Ah I see, your misunderstanding turns out to be extremely simple. What you must grasp, and I know this seems too simple to be true, but it's a fact...Each stop of dynamic range for each photocell contains one and only one bit of information!

Therefore for the 14th and dimmest stop, all we need to represent its complete state are the values 1 and 0. Any values beyond those are beyond the precision of the photocell and will just consist of random noise from brownian motion etc. There is no lost analog information whatsoever.

It's also true for every other stop, each bit will remain in base 2, either on or off, and the fact there are more bits to the right is no different than there being other bits to the left. The collection of all these bits that are significant and vary according to the signal being measured sums up to your precision, the number of those bits being your dynamic range. But each stop of that dynamic range is fully represented by its corresponding bit, and no more are needed or could be useful given the limitations of the sensor.

If you could somehow "see more" detail down at that dimness level 14EV below clipping, see more than simply a choice between pure black vs. infinitesimally lighter black, then...you'd have more than 14 stops of dynamic range in your photocell!

Obvious once you get it but hard to get there often!

My point wasn't that the 5D3 or D800 would be "weak" per se, I'm sure that on any sensible criteria, they are superior to pretty much anything. My point was more about the fact that after a point, any extra DR will be practically unusable, and thus, using the calculated (or even measured) maximum DR as a criteria in comparing sensors or cameras is misleading at best. Now, I'm not sure what the practical maximum usable DR with 14 bits is; I picked 10 stops since at that level the quantization isn't yet too harsh in the bottom end (IMO).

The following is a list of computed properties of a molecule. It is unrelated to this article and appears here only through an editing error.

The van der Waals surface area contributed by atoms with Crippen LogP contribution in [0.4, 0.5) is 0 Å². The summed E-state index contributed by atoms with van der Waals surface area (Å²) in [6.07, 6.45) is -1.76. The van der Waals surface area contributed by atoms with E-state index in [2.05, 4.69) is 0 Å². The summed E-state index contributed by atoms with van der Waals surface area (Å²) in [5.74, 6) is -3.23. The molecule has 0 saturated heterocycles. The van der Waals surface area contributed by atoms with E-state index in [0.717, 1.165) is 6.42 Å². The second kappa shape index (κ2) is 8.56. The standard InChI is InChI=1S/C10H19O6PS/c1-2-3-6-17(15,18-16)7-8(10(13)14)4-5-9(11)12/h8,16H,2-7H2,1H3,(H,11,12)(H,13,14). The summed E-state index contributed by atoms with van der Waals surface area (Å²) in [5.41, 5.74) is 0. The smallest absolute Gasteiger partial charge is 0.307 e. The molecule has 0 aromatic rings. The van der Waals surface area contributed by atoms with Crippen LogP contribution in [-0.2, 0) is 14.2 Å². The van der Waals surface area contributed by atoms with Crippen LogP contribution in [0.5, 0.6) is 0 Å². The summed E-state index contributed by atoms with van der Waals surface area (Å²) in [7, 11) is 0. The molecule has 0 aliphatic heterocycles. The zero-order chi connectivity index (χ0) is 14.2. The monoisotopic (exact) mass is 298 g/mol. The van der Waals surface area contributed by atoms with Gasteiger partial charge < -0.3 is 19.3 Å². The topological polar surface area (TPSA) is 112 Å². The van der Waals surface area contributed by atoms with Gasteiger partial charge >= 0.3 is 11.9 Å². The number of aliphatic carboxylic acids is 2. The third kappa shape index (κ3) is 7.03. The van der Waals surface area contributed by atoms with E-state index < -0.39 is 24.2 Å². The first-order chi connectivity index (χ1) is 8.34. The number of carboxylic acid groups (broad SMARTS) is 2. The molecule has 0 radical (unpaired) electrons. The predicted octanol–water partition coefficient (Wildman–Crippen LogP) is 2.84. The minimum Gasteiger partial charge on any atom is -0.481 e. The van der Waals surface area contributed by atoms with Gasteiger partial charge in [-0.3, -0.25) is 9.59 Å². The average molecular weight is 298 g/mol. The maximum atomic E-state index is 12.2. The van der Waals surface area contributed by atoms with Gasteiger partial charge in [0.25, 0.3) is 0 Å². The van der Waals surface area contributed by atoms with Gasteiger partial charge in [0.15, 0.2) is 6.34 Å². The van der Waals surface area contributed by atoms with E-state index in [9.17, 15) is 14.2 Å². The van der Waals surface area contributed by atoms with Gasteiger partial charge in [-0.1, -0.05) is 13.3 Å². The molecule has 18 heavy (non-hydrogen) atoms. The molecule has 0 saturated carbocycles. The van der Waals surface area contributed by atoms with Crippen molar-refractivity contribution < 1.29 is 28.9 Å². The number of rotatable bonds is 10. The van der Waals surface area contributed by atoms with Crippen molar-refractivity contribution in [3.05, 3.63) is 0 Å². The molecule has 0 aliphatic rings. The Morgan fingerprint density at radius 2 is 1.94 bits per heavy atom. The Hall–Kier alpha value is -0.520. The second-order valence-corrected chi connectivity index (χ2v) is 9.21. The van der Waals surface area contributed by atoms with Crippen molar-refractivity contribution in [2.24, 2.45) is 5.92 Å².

Example: Let's say D800 has 14 stops and 5D3 12 stops. Using mild simplification, the D800 can represent the entire 14-bit range of [0,16383] and 5D3 only the range of [4,16383]. I'd assume the D800 now gets a significantly higher score in "objective" rating for DR, since after all, it has those two extra stops. But those extra stops are represented by values 0, 1, 2 and 3. Hardly a significant advantage, I'd say. Nor is it reason to moan that Canon have done nothing in 3,5 years since the 5D2 also had 12 stops.

Sure, dithering in the ADC may help with the posterization effects of the bottom stops, but the resultant pixel data will still be linear 14-bit integers. The bottom stops will still only have only a few possible brightness levels to represent their data.

And no you wouldnt want to snip off any of those bits of dynamic range and the fact they use 14 bit ADCs for 14 bits of information is great. If you used 10bit ADCs your sensor would only have 10 usable stops of dynamic range no matter what you did subsequently. Dithering prevents quantization effects from harming the delivered quality at no loss of dynamic range. You will get all 14 bits and 14 EV's and they will all be equally useful and good.

And my main concern with the reported figures as I said isn't the dynamic range of the sensor or ADCs, it's the narrow 16 bit space the DSP is done within. If that is an accurate report.